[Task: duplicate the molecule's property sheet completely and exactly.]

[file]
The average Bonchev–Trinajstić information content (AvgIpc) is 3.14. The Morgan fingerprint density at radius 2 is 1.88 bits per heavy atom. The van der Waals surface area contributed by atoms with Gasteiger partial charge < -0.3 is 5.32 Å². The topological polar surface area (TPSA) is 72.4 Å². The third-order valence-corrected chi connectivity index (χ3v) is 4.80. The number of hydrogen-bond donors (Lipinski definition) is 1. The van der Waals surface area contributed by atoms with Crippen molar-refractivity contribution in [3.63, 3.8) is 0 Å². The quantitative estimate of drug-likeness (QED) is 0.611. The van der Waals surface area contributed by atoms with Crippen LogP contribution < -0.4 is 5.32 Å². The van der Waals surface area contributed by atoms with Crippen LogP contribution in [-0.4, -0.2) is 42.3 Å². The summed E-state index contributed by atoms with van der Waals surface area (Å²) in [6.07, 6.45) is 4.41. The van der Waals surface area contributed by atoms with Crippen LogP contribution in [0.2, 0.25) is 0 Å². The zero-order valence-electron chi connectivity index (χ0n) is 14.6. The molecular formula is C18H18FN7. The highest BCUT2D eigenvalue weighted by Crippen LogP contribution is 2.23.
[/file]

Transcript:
The average Bonchev–Trinajstić information content (AvgIpc) is 3.14. The Morgan fingerprint density at radius 2 is 1.88 bits per heavy atom. The van der Waals surface area contributed by atoms with Gasteiger partial charge < -0.3 is 5.32 Å². The topological polar surface area (TPSA) is 72.4 Å². The third-order valence-corrected chi connectivity index (χ3v) is 4.80. The number of hydrogen-bond donors (Lipinski definition) is 1. The van der Waals surface area contributed by atoms with Crippen molar-refractivity contribution in [3.63, 3.8) is 0 Å². The quantitative estimate of drug-likeness (QED) is 0.611. The van der Waals surface area contributed by atoms with Crippen LogP contribution < -0.4 is 5.32 Å². The van der Waals surface area contributed by atoms with Crippen LogP contribution in [-0.4, -0.2) is 42.3 Å². The summed E-state index contributed by atoms with van der Waals surface area (Å²) in [6.07, 6.45) is 4.41. The van der Waals surface area contributed by atoms with Crippen LogP contribution in [0.2, 0.25) is 0 Å². The zero-order valence-electron chi connectivity index (χ0n) is 14.6. The molecular formula is C18H18FN7. The highest BCUT2D eigenvalue weighted by Crippen LogP contribution is 2.23.